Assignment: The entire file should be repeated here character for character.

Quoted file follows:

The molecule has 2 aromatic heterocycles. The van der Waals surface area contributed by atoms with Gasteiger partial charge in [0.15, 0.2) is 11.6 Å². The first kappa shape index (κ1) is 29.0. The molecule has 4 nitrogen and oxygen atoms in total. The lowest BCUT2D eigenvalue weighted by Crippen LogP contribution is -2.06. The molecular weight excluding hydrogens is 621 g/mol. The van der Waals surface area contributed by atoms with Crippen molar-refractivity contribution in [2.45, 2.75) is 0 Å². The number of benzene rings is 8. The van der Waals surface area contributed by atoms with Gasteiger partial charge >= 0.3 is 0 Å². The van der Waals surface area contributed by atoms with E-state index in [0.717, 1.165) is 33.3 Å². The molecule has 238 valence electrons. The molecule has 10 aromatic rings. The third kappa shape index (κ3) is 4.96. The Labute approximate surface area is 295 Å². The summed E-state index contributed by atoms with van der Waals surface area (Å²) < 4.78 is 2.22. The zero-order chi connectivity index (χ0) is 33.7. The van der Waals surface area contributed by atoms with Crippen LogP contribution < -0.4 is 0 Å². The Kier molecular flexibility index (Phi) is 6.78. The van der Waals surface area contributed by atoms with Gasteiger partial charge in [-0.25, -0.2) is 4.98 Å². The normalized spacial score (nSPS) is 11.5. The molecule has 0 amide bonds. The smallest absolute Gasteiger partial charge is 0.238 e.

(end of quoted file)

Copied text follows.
The molecule has 2 aromatic heterocycles. The van der Waals surface area contributed by atoms with Gasteiger partial charge in [0.15, 0.2) is 11.6 Å². The first kappa shape index (κ1) is 29.0. The molecule has 4 nitrogen and oxygen atoms in total. The lowest BCUT2D eigenvalue weighted by Crippen LogP contribution is -2.06. The molecular weight excluding hydrogens is 621 g/mol. The van der Waals surface area contributed by atoms with Crippen molar-refractivity contribution in [2.45, 2.75) is 0 Å². The number of benzene rings is 8. The van der Waals surface area contributed by atoms with Gasteiger partial charge >= 0.3 is 0 Å². The van der Waals surface area contributed by atoms with E-state index in [0.717, 1.165) is 33.3 Å². The molecule has 238 valence electrons. The molecule has 10 aromatic rings. The third kappa shape index (κ3) is 4.96. The Labute approximate surface area is 295 Å². The summed E-state index contributed by atoms with van der Waals surface area (Å²) < 4.78 is 2.22. The zero-order chi connectivity index (χ0) is 33.7. The van der Waals surface area contributed by atoms with Crippen LogP contribution < -0.4 is 0 Å². The Kier molecular flexibility index (Phi) is 6.78. The van der Waals surface area contributed by atoms with Gasteiger partial charge in [-0.25, -0.2) is 4.98 Å². The normalized spacial score (nSPS) is 11.5. The molecule has 0 amide bonds. The smallest absolute Gasteiger partial charge is 0.238 e.